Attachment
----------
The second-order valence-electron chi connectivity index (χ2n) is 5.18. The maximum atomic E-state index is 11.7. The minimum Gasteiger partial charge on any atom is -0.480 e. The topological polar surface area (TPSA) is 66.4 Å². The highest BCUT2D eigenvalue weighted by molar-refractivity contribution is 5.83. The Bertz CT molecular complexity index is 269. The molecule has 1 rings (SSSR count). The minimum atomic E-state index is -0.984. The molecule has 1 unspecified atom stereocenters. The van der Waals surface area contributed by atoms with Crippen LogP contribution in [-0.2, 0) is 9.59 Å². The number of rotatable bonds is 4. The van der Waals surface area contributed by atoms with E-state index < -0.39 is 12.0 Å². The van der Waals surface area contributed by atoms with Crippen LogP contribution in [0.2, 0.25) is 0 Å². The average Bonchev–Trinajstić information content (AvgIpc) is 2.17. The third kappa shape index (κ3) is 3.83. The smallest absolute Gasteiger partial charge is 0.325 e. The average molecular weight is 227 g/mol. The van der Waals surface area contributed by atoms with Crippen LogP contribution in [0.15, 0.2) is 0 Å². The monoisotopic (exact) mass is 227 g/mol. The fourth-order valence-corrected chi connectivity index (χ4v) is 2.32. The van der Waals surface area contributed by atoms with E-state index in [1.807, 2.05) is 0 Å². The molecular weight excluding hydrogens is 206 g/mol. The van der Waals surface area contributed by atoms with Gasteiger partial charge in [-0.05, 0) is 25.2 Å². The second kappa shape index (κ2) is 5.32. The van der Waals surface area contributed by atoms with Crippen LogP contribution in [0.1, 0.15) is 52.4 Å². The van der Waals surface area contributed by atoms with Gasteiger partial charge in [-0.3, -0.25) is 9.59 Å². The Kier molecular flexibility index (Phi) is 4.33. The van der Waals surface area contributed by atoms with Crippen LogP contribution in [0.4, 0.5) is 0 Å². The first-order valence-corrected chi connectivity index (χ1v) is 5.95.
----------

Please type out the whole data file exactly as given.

The second-order valence-electron chi connectivity index (χ2n) is 5.18. The maximum atomic E-state index is 11.7. The minimum Gasteiger partial charge on any atom is -0.480 e. The topological polar surface area (TPSA) is 66.4 Å². The highest BCUT2D eigenvalue weighted by molar-refractivity contribution is 5.83. The Bertz CT molecular complexity index is 269. The molecule has 1 rings (SSSR count). The minimum atomic E-state index is -0.984. The molecule has 1 unspecified atom stereocenters. The van der Waals surface area contributed by atoms with Crippen LogP contribution in [-0.2, 0) is 9.59 Å². The number of rotatable bonds is 4. The van der Waals surface area contributed by atoms with E-state index < -0.39 is 12.0 Å². The van der Waals surface area contributed by atoms with Crippen LogP contribution in [0.2, 0.25) is 0 Å². The average Bonchev–Trinajstić information content (AvgIpc) is 2.17. The third kappa shape index (κ3) is 3.83. The smallest absolute Gasteiger partial charge is 0.325 e. The average molecular weight is 227 g/mol. The van der Waals surface area contributed by atoms with Crippen LogP contribution in [0.15, 0.2) is 0 Å². The monoisotopic (exact) mass is 227 g/mol. The fourth-order valence-corrected chi connectivity index (χ4v) is 2.32. The van der Waals surface area contributed by atoms with E-state index in [1.807, 2.05) is 0 Å². The molecular weight excluding hydrogens is 206 g/mol. The van der Waals surface area contributed by atoms with Gasteiger partial charge in [-0.05, 0) is 25.2 Å². The second kappa shape index (κ2) is 5.32. The van der Waals surface area contributed by atoms with Crippen LogP contribution in [0.1, 0.15) is 52.4 Å². The van der Waals surface area contributed by atoms with Gasteiger partial charge in [-0.3, -0.25) is 9.59 Å². The Kier molecular flexibility index (Phi) is 4.33. The van der Waals surface area contributed by atoms with Crippen LogP contribution in [0.4, 0.5) is 0 Å². The first-order valence-corrected chi connectivity index (χ1v) is 5.95.